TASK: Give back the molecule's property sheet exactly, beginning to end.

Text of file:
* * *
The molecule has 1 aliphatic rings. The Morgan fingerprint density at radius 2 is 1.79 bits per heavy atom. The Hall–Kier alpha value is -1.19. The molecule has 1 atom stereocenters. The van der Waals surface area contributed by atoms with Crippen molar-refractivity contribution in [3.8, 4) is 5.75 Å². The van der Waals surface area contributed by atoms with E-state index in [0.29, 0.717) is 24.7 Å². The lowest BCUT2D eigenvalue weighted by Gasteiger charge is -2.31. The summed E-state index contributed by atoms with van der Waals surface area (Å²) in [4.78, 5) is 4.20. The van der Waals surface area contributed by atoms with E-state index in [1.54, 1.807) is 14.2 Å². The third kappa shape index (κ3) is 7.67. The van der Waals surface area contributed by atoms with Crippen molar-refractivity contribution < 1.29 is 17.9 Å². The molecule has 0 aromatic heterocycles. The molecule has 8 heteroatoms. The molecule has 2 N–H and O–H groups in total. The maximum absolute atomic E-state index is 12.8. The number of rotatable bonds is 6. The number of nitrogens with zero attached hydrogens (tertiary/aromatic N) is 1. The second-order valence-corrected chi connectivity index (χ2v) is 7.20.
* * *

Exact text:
The molecule has 1 aliphatic rings. The Morgan fingerprint density at radius 2 is 1.79 bits per heavy atom. The Hall–Kier alpha value is -1.19. The molecule has 1 atom stereocenters. The van der Waals surface area contributed by atoms with Crippen molar-refractivity contribution in [3.8, 4) is 5.75 Å². The van der Waals surface area contributed by atoms with E-state index in [0.29, 0.717) is 24.7 Å². The lowest BCUT2D eigenvalue weighted by Gasteiger charge is -2.31. The summed E-state index contributed by atoms with van der Waals surface area (Å²) in [4.78, 5) is 4.20. The van der Waals surface area contributed by atoms with E-state index in [1.54, 1.807) is 14.2 Å². The third kappa shape index (κ3) is 7.67. The van der Waals surface area contributed by atoms with Crippen molar-refractivity contribution < 1.29 is 17.9 Å². The molecule has 0 aromatic heterocycles. The molecule has 8 heteroatoms. The molecule has 2 N–H and O–H groups in total. The maximum absolute atomic E-state index is 12.8. The number of rotatable bonds is 6. The number of nitrogens with zero attached hydrogens (tertiary/aromatic N) is 1. The second-order valence-corrected chi connectivity index (χ2v) is 7.20.